Posted: Thu 8th Aug 2019
If you're ready to take the next step on your entrepreneurial journey and find premises for your business, Nila Khan, buusiness advice manager at ICAEW, shares advice on what to look for.
If you've reached the stage in your business where you've outgrown your spare room or decided to venture from online retailing into having a physical trading spot it pays to be considered when choosing business premises and not taking the first property you see.
Pop-up shops, such as the Enterprise Nation Clicks and Mortar campaign, can be a great way to test the water and see whether a high-street location can work for you.
Once you've decided to take that next step there are a number of issues you should consider when carrying out your search. Here is a checklist of items to think about:
Does the property have enough space for your business needs?
Can deliveries be made?
Are there canteen facilities or is there a café or shop selling food nearby?
Parking: Is there enough space for staff and customers? What are the parking costs?
Access: Does it meet the requirements of the Disability Discrimination Act?
Availability of services: reception, kitchen, toilets, cabling for computers, etc.
Is the location convenient for you and your customers?
Local transport facilities: How will staff and customers get there?
Are there shopping facilities nearby for staff?
If selling to the public, are there sufficient numbers of potential customers passing by?
Crime: Does the area have a high crime rate? It could affect your insurance.
Brand: Will the location enhance the business image with existing or new customers?
Lease terms: How important is stability, or is flexibility more important?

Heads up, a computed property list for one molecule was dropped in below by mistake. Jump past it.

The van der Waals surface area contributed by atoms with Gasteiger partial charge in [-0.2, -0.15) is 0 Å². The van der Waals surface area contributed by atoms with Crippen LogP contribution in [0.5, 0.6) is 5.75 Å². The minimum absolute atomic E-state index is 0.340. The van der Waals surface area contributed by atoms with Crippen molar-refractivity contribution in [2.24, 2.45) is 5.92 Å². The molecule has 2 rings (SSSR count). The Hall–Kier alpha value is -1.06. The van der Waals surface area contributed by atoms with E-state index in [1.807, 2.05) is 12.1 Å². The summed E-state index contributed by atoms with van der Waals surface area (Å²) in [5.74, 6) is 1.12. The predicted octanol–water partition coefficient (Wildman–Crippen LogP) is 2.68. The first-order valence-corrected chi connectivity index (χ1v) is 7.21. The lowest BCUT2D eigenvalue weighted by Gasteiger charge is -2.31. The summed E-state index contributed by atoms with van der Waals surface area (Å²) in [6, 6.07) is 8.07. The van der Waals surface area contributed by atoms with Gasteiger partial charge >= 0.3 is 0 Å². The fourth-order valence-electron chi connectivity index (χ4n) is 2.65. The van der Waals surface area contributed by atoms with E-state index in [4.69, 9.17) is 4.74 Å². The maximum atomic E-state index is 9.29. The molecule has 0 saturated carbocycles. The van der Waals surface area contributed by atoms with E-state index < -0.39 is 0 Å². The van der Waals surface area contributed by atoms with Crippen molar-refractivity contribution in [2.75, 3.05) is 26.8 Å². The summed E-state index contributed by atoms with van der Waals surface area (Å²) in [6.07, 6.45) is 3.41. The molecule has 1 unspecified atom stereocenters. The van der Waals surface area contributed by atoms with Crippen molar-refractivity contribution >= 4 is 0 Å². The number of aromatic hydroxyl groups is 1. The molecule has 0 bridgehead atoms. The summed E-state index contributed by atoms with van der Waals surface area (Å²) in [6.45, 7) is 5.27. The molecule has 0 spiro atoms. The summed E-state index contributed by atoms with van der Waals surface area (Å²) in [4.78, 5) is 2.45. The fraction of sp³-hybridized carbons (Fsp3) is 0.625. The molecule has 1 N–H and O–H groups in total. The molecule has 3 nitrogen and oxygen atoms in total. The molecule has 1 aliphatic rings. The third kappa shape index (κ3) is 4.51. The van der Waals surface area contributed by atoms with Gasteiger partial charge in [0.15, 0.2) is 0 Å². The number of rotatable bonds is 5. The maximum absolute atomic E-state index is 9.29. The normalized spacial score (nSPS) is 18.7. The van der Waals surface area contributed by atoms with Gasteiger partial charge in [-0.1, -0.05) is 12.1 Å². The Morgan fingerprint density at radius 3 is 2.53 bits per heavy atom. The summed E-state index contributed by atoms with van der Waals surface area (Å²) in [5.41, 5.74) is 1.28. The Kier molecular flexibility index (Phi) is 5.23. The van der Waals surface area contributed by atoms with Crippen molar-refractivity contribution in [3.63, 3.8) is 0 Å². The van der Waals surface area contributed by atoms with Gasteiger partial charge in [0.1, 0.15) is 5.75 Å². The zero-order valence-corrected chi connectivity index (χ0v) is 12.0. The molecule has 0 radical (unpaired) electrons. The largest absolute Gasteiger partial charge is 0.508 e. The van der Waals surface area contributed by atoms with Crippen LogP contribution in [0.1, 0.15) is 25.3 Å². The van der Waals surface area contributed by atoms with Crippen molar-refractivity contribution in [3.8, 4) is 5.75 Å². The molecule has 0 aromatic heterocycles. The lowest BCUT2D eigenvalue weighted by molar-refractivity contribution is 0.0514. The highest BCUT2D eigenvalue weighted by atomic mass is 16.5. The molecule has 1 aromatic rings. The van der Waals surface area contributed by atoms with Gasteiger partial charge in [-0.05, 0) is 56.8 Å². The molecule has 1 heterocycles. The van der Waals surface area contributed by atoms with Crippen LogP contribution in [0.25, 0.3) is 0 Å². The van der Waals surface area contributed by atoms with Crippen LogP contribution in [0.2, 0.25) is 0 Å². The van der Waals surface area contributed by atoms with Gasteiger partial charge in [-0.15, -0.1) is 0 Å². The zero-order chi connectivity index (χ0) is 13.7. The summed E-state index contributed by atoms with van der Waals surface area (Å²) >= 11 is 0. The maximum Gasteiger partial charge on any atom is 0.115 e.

How much are the costs associated with the premises - business rates, water rates, utility costs, maintenance or management fees?
How long before a rent review is scheduled?
If the property needs fitting out of refurbishment, is a rent-free period available?
Would serviced accommodation be a better solution?
Would a temporary solution be better until the business is better established?
Would another business be prepared to rent some of its free space?
It pays to be flexible when looking for business premises.
There are a range of financing options with property from buying, leasing or sharing with another business. Buying is a long term commitment, leasing can also be for a relatively long term.
If the business is new or the cost of the premises requires a significant increase in sales it might be prudent to test the product in other ways first such as on a market stall or by using a pop-up shop.
Before signing a contract to buy or lease a premises you should take legal advice so that you fully understand the commitment.